Anti-reg environment to blame for fertilizer plant explosion, says National COSH
Group: Texas has disregard for workers’ well-being
An occupational safety organization says last week’s deadly fertilizer plant explosion in Texas is the result of that state’s anti-regulatory environment.
The explosion at the West Fertilizer Company killed 14 people and injured many more. It also caused massive destruction in the area around the facility, leveling an estimated 80 homes and severely damaging an apartment complex and nursing home.
In a statement, the National Council for Occupational Safety and Health (National COSH) said Texas’ “widespread disregard for workers’ well-being is clearly evidenced in the state’s consistently high rate of on-the-job fatalities.”
Texas consistently has a worker fatality rate double that of California, a state to which Texas Governor Rick Perry traveled in February in order to lure businesses to the Lone Star State.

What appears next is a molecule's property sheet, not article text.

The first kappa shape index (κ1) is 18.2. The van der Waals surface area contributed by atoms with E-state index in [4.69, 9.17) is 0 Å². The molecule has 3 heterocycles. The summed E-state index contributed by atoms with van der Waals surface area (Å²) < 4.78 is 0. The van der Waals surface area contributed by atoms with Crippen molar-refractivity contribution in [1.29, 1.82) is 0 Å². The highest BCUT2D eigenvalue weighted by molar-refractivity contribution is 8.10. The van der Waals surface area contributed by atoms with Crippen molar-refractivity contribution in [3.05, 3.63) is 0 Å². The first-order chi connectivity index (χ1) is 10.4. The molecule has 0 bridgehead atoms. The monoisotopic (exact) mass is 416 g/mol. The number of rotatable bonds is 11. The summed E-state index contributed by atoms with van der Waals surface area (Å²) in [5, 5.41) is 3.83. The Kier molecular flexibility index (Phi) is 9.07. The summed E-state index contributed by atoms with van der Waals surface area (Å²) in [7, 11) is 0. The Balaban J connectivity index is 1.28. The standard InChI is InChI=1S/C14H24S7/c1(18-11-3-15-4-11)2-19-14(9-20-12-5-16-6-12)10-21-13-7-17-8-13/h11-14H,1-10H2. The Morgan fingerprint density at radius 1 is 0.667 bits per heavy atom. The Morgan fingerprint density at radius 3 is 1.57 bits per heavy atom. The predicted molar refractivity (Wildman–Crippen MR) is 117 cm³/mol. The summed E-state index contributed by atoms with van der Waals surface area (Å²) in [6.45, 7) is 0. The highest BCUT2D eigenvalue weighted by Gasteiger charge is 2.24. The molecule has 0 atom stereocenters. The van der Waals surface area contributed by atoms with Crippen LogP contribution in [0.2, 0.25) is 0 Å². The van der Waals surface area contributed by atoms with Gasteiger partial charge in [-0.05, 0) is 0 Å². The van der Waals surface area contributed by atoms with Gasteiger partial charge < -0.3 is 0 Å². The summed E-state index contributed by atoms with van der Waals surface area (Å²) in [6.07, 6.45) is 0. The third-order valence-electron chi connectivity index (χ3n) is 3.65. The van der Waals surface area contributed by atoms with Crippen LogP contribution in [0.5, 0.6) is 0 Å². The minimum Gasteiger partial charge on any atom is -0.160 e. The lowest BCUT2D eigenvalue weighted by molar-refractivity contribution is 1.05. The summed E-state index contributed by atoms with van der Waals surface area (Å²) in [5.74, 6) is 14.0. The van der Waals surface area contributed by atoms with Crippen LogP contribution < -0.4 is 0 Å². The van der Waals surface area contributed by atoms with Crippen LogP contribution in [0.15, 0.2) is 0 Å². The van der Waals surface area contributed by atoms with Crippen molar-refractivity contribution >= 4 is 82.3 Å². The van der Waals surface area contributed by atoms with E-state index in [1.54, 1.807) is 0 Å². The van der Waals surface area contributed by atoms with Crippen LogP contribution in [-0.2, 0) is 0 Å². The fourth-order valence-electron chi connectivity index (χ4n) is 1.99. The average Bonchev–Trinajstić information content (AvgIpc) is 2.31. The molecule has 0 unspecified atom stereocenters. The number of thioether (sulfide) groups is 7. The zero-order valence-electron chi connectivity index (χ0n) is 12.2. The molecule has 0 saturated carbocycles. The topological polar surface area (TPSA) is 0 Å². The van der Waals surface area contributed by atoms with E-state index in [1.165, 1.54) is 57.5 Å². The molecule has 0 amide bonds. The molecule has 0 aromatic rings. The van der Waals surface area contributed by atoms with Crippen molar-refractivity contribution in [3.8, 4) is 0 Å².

During a press conference there, Perry used his state’s lack of government regulation as a selling point.
“Last week’s tragic explosion portrays what can – and does – happen to workers and communities when a priority on profits outweighs public health and safety,” said Tom O’Connor, executive director of National COSH.
According to the group:
- From 2008 through 2011, 1,839 workers were killed on the job in Texas, compared to 1,560 in California, despite California having a population some 40 percent greater than Texas.
- If Texas’s worker fatality rate were the same as California’s during this four-year period, some 795 Texas workers who were killed on the job would still be alive.
- California, like Texas, has a complex, diverse economy with great number of workers employed in some of the most dangerous industries: agriculture, construction, oil/gas exploration and refining, and logging. California also has a huge and diverse foreign-born worker population, which is known to be more vulnerable to workplace injury and death. California also suffered through a grave financial crisis during this period, which reduced its staffing levels and left its OSHA program severely understaffed.
“Lack of employer compliance with OSHA regulations, not just hazardous work, is responsible for many of these worker deaths in the Lone Star State,” said National COSH in the statement. “A recent analysis by the San Antonio Express found in an investigation of oil field deaths in South Texas that in every case, employers had violated one or more OSHA safety standards.